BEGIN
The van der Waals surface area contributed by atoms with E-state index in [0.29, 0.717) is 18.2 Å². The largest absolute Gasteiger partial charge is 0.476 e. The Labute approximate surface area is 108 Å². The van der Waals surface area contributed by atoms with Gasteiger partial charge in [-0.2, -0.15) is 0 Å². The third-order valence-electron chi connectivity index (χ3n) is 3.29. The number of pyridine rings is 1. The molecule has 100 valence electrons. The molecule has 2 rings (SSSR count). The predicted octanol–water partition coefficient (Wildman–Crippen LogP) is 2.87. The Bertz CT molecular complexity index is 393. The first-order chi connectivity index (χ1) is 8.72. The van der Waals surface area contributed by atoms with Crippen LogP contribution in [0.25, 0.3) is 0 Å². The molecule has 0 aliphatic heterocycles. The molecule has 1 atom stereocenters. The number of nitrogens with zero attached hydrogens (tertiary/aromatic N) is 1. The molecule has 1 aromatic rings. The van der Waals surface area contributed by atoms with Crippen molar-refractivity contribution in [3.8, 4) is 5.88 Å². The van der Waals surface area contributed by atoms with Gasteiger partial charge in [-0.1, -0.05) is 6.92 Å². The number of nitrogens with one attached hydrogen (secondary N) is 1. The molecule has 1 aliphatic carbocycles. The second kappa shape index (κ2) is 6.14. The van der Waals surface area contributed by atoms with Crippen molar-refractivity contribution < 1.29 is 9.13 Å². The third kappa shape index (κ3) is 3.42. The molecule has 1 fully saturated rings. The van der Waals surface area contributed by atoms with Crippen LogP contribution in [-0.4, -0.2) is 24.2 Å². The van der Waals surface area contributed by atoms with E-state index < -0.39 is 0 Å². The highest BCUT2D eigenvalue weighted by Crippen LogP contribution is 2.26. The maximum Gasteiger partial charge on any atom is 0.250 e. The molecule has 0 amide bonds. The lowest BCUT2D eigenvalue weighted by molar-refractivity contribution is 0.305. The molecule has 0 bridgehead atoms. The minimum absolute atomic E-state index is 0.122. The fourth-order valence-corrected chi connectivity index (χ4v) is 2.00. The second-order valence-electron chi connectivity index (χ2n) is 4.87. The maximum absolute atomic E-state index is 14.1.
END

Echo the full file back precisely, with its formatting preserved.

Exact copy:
The van der Waals surface area contributed by atoms with E-state index in [0.29, 0.717) is 18.2 Å². The largest absolute Gasteiger partial charge is 0.476 e. The Labute approximate surface area is 108 Å². The van der Waals surface area contributed by atoms with Gasteiger partial charge in [-0.2, -0.15) is 0 Å². The third-order valence-electron chi connectivity index (χ3n) is 3.29. The number of pyridine rings is 1. The molecule has 100 valence electrons. The molecule has 2 rings (SSSR count). The predicted octanol–water partition coefficient (Wildman–Crippen LogP) is 2.87. The Bertz CT molecular complexity index is 393. The first-order chi connectivity index (χ1) is 8.72. The van der Waals surface area contributed by atoms with Crippen LogP contribution in [0.25, 0.3) is 0 Å². The molecule has 0 aliphatic heterocycles. The molecule has 1 atom stereocenters. The number of nitrogens with zero attached hydrogens (tertiary/aromatic N) is 1. The molecule has 1 aromatic rings. The van der Waals surface area contributed by atoms with Crippen molar-refractivity contribution in [3.8, 4) is 5.88 Å². The van der Waals surface area contributed by atoms with Gasteiger partial charge in [-0.1, -0.05) is 6.92 Å². The number of nitrogens with one attached hydrogen (secondary N) is 1. The molecule has 1 aliphatic carbocycles. The second kappa shape index (κ2) is 6.14. The van der Waals surface area contributed by atoms with Crippen molar-refractivity contribution < 1.29 is 9.13 Å². The third kappa shape index (κ3) is 3.42. The molecule has 1 fully saturated rings. The van der Waals surface area contributed by atoms with Crippen LogP contribution in [-0.4, -0.2) is 24.2 Å². The van der Waals surface area contributed by atoms with E-state index < -0.39 is 0 Å². The highest BCUT2D eigenvalue weighted by Crippen LogP contribution is 2.26. The maximum Gasteiger partial charge on any atom is 0.250 e. The molecule has 0 amide bonds. The lowest BCUT2D eigenvalue weighted by molar-refractivity contribution is 0.305. The molecule has 0 bridgehead atoms. The minimum absolute atomic E-state index is 0.122. The fourth-order valence-corrected chi connectivity index (χ4v) is 2.00. The second-order valence-electron chi connectivity index (χ2n) is 4.87. The maximum absolute atomic E-state index is 14.1.